Thursday, February 28, 2013

My Life in France

It is still winter. I know it's February and that February means winter and so I should expect that it would be winter, but man, it is still winter. The thing is, that by now, the last day of February, it feels like we should be almost finished with winter, but I suspect that isn't the case. We had a pretty un-wintry December and January, and the late descent of winter is depressing with its cold and snow. It's the kind of weather that makes me want to hunker down indoors and read and knit and cook hearty meals, but the tricky thing about that (at least where cooking is concerned) is that I have to leave the house for groceries, and this weather makes me not want to go outside. Obviously I have to, but I'm doing it as little as possible, so instead of heading to the grocery store every time I feel like cooking, I've started turning to Julia Child instead. Her memoir My Life in France (written with her nephew Alex Prud'homme) is full of food and warm weather and it is exactly the kind of delicious escapist read I need to get me through the depths of winter.

In a nutshell, My Life in France is the story of the Childs' (Julia and her husband Paul) life abroad. They moved to Paris shortly after the Second World War and Paul worked as a cultural diplomat while Julia cast about for something to do. When she set upon cooking, she signed up for the Cordon Bleu and as dismayed to find she'd been placed in a class for housewives. After some trouble from the woman who ran admissions, she managed to be transferred into the main chef's class and although she didn't find success immediately, she was so determined to learn and so interested in everything that she, of course, was successful in the end. She became friends (as much as you can be, I suppose) with the chef who taught her class, and began working on her own recipes and versions of recipes in the evenings after class. She was, in a word, obsessed, and it was an obsession that drove her for the rest of her life.  

Thursday, February 14, 2013

Sleeping Funny

I am not a particularly strategic reader. Okay, that isn't entirely true, but I don't feel strategic when I choose books. I do make an effort (although it's hardly a chore) to read predominantly female authors and also focus on Canadian lit. This doesn't mean I won't read men, or that I don't read international offerings, but there are a lot of books out there and, consciously or not, most readers have a way of narrowing down what makes it into their to-be-read pile. Sometimes genre can be enough, but whatever way you choose your next read, chances are that a strategy is involved. In the last while, part of my strategy has been to read more short story collections. I really like short fiction, so it has been a happy turn of events that CanLit Knit has embraced short stories as well. Most recently we read Miranda Hill's Sleepy Funny, and although it wasn't everyone's favourite so far, it was mine.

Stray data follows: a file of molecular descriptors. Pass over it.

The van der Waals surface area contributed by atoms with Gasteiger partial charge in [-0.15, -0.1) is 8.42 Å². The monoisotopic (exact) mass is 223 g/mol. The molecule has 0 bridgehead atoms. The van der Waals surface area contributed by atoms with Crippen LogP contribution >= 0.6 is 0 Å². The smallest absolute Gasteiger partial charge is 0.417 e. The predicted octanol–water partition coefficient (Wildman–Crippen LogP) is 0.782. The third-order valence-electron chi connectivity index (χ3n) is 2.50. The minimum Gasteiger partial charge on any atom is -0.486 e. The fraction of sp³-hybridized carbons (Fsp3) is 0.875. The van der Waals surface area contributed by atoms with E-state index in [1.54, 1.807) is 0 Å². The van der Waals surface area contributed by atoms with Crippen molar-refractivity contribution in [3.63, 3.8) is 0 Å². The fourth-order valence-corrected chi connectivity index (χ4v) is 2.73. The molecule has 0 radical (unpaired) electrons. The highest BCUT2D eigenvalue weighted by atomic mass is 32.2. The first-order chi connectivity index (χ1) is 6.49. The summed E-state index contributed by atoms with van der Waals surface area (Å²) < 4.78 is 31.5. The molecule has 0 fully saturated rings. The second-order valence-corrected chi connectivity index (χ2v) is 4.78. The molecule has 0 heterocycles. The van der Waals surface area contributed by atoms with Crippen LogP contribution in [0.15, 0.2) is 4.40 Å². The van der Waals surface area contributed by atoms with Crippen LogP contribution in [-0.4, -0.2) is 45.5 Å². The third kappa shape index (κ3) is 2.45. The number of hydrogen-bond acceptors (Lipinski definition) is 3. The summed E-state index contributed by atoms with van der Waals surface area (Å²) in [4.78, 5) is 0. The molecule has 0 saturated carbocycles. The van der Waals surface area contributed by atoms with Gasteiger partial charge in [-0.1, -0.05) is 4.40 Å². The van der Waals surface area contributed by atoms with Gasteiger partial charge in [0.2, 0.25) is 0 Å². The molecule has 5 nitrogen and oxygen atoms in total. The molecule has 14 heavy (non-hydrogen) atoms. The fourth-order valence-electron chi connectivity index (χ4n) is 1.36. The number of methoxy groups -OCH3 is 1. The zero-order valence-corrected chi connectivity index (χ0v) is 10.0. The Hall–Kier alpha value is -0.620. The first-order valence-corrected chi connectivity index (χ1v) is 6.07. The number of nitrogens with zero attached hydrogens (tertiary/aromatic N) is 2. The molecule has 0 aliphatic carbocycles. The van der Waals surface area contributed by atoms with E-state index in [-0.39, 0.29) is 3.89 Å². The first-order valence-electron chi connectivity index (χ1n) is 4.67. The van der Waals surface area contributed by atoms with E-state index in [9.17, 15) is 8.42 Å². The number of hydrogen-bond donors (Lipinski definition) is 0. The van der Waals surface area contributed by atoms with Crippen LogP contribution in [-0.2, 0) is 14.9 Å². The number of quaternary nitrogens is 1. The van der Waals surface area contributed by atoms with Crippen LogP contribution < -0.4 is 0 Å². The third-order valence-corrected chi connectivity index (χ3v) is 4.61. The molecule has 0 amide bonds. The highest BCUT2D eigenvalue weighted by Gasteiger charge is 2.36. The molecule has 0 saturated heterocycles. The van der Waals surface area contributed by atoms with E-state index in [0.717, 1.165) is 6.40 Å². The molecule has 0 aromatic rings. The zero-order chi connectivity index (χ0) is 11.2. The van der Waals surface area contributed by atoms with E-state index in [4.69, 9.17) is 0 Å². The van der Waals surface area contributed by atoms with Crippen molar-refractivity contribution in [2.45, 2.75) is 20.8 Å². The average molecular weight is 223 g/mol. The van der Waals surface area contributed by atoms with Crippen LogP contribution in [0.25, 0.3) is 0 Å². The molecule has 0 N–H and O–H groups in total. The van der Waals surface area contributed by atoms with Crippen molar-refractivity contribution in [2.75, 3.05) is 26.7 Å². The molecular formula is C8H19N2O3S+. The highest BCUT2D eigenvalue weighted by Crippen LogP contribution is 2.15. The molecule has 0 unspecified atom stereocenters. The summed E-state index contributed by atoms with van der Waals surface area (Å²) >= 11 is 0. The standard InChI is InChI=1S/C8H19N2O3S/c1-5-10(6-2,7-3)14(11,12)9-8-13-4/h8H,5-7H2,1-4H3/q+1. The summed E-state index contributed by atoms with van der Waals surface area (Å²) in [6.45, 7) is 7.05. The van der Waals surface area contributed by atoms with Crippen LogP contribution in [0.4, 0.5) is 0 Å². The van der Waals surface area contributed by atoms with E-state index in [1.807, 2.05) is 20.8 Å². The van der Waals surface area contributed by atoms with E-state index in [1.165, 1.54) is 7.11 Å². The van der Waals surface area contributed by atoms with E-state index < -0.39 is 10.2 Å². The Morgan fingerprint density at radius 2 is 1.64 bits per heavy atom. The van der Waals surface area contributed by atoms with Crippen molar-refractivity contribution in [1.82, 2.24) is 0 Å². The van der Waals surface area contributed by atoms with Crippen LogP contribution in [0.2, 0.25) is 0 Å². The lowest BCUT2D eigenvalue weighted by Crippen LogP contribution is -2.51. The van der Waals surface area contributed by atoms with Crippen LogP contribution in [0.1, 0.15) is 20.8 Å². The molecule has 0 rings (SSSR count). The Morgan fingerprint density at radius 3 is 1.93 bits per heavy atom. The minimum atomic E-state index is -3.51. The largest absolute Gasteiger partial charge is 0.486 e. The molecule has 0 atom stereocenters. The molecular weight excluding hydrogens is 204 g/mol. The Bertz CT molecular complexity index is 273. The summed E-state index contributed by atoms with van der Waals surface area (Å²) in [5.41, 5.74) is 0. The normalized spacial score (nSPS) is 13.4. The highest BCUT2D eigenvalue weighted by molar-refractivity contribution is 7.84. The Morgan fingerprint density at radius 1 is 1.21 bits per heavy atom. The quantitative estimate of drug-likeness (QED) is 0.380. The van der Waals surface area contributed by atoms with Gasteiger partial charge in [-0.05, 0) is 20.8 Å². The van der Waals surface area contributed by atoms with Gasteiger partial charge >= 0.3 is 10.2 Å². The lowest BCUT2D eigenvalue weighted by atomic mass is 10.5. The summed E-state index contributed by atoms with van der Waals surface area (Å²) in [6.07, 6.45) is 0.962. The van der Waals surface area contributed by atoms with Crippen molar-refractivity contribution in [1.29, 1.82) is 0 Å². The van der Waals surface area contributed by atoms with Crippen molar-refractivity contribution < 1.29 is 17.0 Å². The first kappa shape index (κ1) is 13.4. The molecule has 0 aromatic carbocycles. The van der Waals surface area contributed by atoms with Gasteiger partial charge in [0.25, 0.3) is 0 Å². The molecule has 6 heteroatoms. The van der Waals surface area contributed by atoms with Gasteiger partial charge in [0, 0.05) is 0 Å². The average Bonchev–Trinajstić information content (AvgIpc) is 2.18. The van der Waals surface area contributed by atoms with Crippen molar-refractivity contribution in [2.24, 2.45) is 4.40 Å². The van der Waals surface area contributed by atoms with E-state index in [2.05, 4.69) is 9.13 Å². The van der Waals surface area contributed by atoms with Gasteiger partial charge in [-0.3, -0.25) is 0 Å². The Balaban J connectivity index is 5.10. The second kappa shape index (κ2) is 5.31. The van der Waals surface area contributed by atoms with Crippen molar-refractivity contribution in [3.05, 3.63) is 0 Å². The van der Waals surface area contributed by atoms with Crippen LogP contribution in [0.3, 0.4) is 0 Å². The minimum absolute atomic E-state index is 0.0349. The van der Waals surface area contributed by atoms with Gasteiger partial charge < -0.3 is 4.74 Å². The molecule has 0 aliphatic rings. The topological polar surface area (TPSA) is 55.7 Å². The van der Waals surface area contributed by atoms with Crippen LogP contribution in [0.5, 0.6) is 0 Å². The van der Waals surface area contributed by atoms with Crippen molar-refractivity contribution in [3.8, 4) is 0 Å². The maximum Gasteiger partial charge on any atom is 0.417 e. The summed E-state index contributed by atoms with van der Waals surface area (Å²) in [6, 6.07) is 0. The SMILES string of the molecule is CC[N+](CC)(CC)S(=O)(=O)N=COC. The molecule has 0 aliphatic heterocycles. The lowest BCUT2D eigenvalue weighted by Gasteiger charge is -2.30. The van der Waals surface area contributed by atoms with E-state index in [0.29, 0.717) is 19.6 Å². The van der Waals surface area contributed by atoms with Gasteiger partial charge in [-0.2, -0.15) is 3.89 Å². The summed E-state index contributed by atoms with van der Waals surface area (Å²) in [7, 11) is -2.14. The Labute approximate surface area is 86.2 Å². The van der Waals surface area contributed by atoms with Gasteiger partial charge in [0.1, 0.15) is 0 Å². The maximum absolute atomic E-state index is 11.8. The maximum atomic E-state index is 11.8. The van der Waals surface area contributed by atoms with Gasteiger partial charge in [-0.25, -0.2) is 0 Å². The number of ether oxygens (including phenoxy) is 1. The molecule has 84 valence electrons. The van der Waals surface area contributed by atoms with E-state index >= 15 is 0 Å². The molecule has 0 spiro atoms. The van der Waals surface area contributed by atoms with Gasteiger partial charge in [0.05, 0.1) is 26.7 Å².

The first story is set in a tony neighbourhood in a city I feel I should recognize, but can't quite (it could be Toronto or Vancouver, or a fictional mash up, but I'm not sure it quite matters). The neighbourhood is a cul de sac on which all the families are friends, the women are all successful, and everyone follows a sort of unwritten code. And then a new family moves in. The premise is not unique, but the way the story unfolds is nonetheless satisfying in the way Hill uses and subverts the tropes were accustomed to. The story is told from the perspectives of several of the women who live in the niehgbourhood, offering insight into their lives and children and views of the new neighbour, Michal Revivo-Smitherman, her husband, and their three children. 

Friday, February 1, 2013

Speaking from Among the Bones

So, I'm not totally sure what happened to January except that it seems to have blown by and, despite my best intentions every week, I never managed to make it over here. My work schedule has changed a bit, and I was away, and there are lots of reasons that January was a bad blogging month, but that stops now, because it's February and high time I got my act together. January was, I should say, an excellent reading month, and one of the definite high points was Alan Bradley's latest Speaking from Among the Bones. I am generally quite sceptical about series. I don't like getting sucked in and feeling obliged to read each new book as it comes out, especially since I tend to outgrow series and then become increasingly disappointed with each book as I (and likely the author) get tired of the characters and the plots. All of that being said, Flavia de Luce has yet to disappoint, and although we're getting to the point in the series where Bradley must necessarily offer the background of his previous books as little asides, his plots and intrigue remain as fresh and fun as ever.

The novel opens with Flavia and her sister Ophelia in St. Tancred's church, where Feely (as she is affectionately/not-so-affectionately know) is practicing on the organ and Flavia is contemplating the grisly scene of St. John the Baptist's decapitation. Feely is practicing the organ because she has taken over as the parish organist, the previous organist having gone missing about six months previous. It's a week before Easter and, on top of that, mere days before the tomb of St. Tancred is to be opened. Feely, though, is complaining about the sound of some of the pipes, so she and Flavia go into the organ – something Flavia didn't know was possible – to check things out and find a bat inside there with them, which terrifies Feely and sends them both home. I had no idea such a thing was possible and, I have to say, it's little value-added details like the names of the organ pipes that make Bradley such a good read.

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